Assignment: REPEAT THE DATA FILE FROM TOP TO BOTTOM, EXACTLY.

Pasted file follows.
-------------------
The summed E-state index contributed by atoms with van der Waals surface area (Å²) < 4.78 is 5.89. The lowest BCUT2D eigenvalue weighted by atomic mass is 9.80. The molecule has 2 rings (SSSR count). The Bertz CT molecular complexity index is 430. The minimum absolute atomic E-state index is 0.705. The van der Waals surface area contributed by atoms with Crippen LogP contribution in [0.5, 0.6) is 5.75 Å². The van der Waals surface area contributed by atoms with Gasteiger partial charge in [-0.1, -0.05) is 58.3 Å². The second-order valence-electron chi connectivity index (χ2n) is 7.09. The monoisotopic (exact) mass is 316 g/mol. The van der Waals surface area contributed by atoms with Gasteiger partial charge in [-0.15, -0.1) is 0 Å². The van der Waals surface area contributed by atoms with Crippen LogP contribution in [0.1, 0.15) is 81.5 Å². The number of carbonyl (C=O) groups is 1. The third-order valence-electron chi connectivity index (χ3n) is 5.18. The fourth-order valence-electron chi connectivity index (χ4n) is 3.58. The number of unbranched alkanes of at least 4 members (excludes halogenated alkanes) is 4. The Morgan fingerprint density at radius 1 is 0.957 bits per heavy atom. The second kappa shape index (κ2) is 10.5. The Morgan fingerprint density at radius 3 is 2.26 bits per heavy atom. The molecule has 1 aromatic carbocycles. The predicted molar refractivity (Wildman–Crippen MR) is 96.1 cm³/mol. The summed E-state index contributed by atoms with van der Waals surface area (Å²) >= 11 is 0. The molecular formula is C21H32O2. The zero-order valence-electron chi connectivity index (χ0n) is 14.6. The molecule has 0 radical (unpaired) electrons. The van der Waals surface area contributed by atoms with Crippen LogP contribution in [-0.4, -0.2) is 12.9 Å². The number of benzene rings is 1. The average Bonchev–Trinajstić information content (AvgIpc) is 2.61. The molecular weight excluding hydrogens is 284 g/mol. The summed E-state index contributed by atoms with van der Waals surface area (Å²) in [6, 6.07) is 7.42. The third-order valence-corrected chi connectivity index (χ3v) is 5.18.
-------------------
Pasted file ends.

The summed E-state index contributed by atoms with van der Waals surface area (Å²) < 4.78 is 5.89. The lowest BCUT2D eigenvalue weighted by atomic mass is 9.80. The molecule has 2 rings (SSSR count). The Bertz CT molecular complexity index is 430. The minimum absolute atomic E-state index is 0.705. The van der Waals surface area contributed by atoms with Crippen LogP contribution in [0.5, 0.6) is 5.75 Å². The van der Waals surface area contributed by atoms with Gasteiger partial charge in [-0.1, -0.05) is 58.3 Å². The second-order valence-electron chi connectivity index (χ2n) is 7.09. The monoisotopic (exact) mass is 316 g/mol. The van der Waals surface area contributed by atoms with Gasteiger partial charge in [-0.15, -0.1) is 0 Å². The van der Waals surface area contributed by atoms with Crippen LogP contribution in [0.1, 0.15) is 81.5 Å². The number of carbonyl (C=O) groups is 1. The third-order valence-electron chi connectivity index (χ3n) is 5.18. The fourth-order valence-electron chi connectivity index (χ4n) is 3.58. The number of unbranched alkanes of at least 4 members (excludes halogenated alkanes) is 4. The Morgan fingerprint density at radius 1 is 0.957 bits per heavy atom. The second kappa shape index (κ2) is 10.5. The Morgan fingerprint density at radius 3 is 2.26 bits per heavy atom. The molecule has 1 aromatic carbocycles. The predicted molar refractivity (Wildman–Crippen MR) is 96.1 cm³/mol. The summed E-state index contributed by atoms with van der Waals surface area (Å²) >= 11 is 0. The molecular formula is C21H32O2. The zero-order valence-electron chi connectivity index (χ0n) is 14.6. The molecule has 0 radical (unpaired) electrons. The van der Waals surface area contributed by atoms with Crippen LogP contribution in [-0.4, -0.2) is 12.9 Å². The number of benzene rings is 1. The average Bonchev–Trinajstić information content (AvgIpc) is 2.61. The molecular weight excluding hydrogens is 284 g/mol. The summed E-state index contributed by atoms with van der Waals surface area (Å²) in [6, 6.07) is 7.42. The third-order valence-corrected chi connectivity index (χ3v) is 5.18.